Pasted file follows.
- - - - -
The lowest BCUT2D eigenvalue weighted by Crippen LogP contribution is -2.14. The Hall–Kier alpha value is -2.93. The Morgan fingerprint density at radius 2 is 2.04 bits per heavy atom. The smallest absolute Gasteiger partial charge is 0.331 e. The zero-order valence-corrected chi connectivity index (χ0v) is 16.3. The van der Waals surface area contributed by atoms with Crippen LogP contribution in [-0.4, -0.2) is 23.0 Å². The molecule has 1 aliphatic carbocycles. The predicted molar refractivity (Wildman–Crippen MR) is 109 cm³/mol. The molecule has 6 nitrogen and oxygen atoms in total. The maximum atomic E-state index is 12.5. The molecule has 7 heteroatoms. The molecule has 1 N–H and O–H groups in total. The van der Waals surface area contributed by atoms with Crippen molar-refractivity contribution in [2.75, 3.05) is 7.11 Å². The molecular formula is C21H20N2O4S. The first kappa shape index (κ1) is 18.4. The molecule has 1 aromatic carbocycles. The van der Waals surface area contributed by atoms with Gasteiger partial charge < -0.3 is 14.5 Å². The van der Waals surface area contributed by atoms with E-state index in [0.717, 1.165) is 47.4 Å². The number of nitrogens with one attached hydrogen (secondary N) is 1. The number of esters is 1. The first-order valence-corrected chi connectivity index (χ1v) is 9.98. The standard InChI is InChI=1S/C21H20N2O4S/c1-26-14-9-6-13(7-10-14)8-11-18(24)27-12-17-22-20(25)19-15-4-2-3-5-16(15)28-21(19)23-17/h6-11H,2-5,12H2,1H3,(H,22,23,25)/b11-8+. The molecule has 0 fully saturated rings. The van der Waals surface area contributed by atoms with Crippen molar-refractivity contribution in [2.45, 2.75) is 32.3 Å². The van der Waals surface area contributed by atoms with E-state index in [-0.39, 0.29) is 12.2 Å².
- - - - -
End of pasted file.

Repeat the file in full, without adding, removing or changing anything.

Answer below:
The lowest BCUT2D eigenvalue weighted by Crippen LogP contribution is -2.14. The Hall–Kier alpha value is -2.93. The Morgan fingerprint density at radius 2 is 2.04 bits per heavy atom. The smallest absolute Gasteiger partial charge is 0.331 e. The zero-order valence-corrected chi connectivity index (χ0v) is 16.3. The van der Waals surface area contributed by atoms with Crippen LogP contribution in [-0.4, -0.2) is 23.0 Å². The molecule has 1 aliphatic carbocycles. The predicted molar refractivity (Wildman–Crippen MR) is 109 cm³/mol. The molecule has 6 nitrogen and oxygen atoms in total. The maximum atomic E-state index is 12.5. The molecule has 7 heteroatoms. The molecule has 1 N–H and O–H groups in total. The van der Waals surface area contributed by atoms with Crippen molar-refractivity contribution in [2.75, 3.05) is 7.11 Å². The molecular formula is C21H20N2O4S. The first kappa shape index (κ1) is 18.4. The molecule has 1 aromatic carbocycles. The van der Waals surface area contributed by atoms with Gasteiger partial charge < -0.3 is 14.5 Å². The van der Waals surface area contributed by atoms with E-state index in [0.717, 1.165) is 47.4 Å². The number of nitrogens with one attached hydrogen (secondary N) is 1. The number of esters is 1. The first-order valence-corrected chi connectivity index (χ1v) is 9.98. The standard InChI is InChI=1S/C21H20N2O4S/c1-26-14-9-6-13(7-10-14)8-11-18(24)27-12-17-22-20(25)19-15-4-2-3-5-16(15)28-21(19)23-17/h6-11H,2-5,12H2,1H3,(H,22,23,25)/b11-8+. The molecule has 0 fully saturated rings. The van der Waals surface area contributed by atoms with Crippen molar-refractivity contribution in [2.45, 2.75) is 32.3 Å². The van der Waals surface area contributed by atoms with E-state index in [-0.39, 0.29) is 12.2 Å².